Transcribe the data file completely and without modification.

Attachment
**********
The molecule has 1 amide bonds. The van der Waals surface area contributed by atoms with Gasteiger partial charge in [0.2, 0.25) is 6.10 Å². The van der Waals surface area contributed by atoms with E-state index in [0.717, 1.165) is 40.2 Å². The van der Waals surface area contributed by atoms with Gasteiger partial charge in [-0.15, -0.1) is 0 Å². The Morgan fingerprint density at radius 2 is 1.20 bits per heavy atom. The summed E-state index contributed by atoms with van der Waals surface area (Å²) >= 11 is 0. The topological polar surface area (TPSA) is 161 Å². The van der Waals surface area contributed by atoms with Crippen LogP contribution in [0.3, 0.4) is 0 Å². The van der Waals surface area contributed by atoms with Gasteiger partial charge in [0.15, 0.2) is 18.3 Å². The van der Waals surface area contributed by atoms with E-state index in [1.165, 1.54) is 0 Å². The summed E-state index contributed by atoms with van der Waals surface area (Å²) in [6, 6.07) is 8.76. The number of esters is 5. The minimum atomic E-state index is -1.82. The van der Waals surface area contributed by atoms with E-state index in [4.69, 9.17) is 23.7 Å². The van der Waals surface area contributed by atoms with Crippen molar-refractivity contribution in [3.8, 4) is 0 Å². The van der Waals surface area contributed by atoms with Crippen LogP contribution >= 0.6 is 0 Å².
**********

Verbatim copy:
The molecule has 1 amide bonds. The van der Waals surface area contributed by atoms with Gasteiger partial charge in [0.2, 0.25) is 6.10 Å². The van der Waals surface area contributed by atoms with E-state index in [0.717, 1.165) is 40.2 Å². The van der Waals surface area contributed by atoms with Gasteiger partial charge in [-0.15, -0.1) is 0 Å². The Morgan fingerprint density at radius 2 is 1.20 bits per heavy atom. The summed E-state index contributed by atoms with van der Waals surface area (Å²) >= 11 is 0. The topological polar surface area (TPSA) is 161 Å². The van der Waals surface area contributed by atoms with Crippen LogP contribution in [0.3, 0.4) is 0 Å². The van der Waals surface area contributed by atoms with Gasteiger partial charge in [0.15, 0.2) is 18.3 Å². The van der Waals surface area contributed by atoms with E-state index in [1.165, 1.54) is 0 Å². The summed E-state index contributed by atoms with van der Waals surface area (Å²) in [6, 6.07) is 8.76. The number of esters is 5. The minimum atomic E-state index is -1.82. The van der Waals surface area contributed by atoms with E-state index in [4.69, 9.17) is 23.7 Å². The van der Waals surface area contributed by atoms with Crippen molar-refractivity contribution in [3.8, 4) is 0 Å². The van der Waals surface area contributed by atoms with Crippen LogP contribution >= 0.6 is 0 Å².